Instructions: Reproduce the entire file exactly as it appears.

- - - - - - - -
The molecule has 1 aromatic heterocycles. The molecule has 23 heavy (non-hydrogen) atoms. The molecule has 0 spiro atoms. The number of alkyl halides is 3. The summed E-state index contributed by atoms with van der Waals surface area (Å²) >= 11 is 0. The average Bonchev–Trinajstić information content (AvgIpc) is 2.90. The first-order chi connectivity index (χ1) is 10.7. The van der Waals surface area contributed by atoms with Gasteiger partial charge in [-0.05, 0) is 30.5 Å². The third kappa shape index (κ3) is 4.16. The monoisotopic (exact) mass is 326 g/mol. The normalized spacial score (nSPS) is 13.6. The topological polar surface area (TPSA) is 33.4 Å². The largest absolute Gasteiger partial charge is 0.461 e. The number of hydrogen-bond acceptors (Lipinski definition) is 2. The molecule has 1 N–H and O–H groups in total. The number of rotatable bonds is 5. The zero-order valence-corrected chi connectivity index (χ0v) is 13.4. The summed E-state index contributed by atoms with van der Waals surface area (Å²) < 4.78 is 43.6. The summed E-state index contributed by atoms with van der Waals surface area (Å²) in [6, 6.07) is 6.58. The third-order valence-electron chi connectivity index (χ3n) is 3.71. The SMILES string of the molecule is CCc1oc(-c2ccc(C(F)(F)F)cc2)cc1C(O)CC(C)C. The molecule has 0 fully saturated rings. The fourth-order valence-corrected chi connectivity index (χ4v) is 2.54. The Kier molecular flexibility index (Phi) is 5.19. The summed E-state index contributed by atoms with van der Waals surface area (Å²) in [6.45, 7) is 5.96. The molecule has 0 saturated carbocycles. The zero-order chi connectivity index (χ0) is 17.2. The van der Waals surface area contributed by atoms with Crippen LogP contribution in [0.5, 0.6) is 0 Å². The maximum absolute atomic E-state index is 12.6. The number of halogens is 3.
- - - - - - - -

The molecule has 1 aromatic heterocycles. The molecule has 23 heavy (non-hydrogen) atoms. The molecule has 0 spiro atoms. The number of alkyl halides is 3. The summed E-state index contributed by atoms with van der Waals surface area (Å²) >= 11 is 0. The average Bonchev–Trinajstić information content (AvgIpc) is 2.90. The first-order chi connectivity index (χ1) is 10.7. The van der Waals surface area contributed by atoms with Gasteiger partial charge in [-0.05, 0) is 30.5 Å². The third kappa shape index (κ3) is 4.16. The monoisotopic (exact) mass is 326 g/mol. The normalized spacial score (nSPS) is 13.6. The topological polar surface area (TPSA) is 33.4 Å². The largest absolute Gasteiger partial charge is 0.461 e. The number of hydrogen-bond acceptors (Lipinski definition) is 2. The molecule has 1 N–H and O–H groups in total. The number of rotatable bonds is 5. The zero-order valence-corrected chi connectivity index (χ0v) is 13.4. The summed E-state index contributed by atoms with van der Waals surface area (Å²) < 4.78 is 43.6. The summed E-state index contributed by atoms with van der Waals surface area (Å²) in [6, 6.07) is 6.58. The third-order valence-electron chi connectivity index (χ3n) is 3.71. The SMILES string of the molecule is CCc1oc(-c2ccc(C(F)(F)F)cc2)cc1C(O)CC(C)C. The molecule has 0 fully saturated rings. The fourth-order valence-corrected chi connectivity index (χ4v) is 2.54. The Kier molecular flexibility index (Phi) is 5.19. The summed E-state index contributed by atoms with van der Waals surface area (Å²) in [6.45, 7) is 5.96. The molecule has 0 saturated carbocycles. The zero-order chi connectivity index (χ0) is 17.2. The van der Waals surface area contributed by atoms with Crippen LogP contribution in [0.5, 0.6) is 0 Å². The maximum absolute atomic E-state index is 12.6. The number of halogens is 3.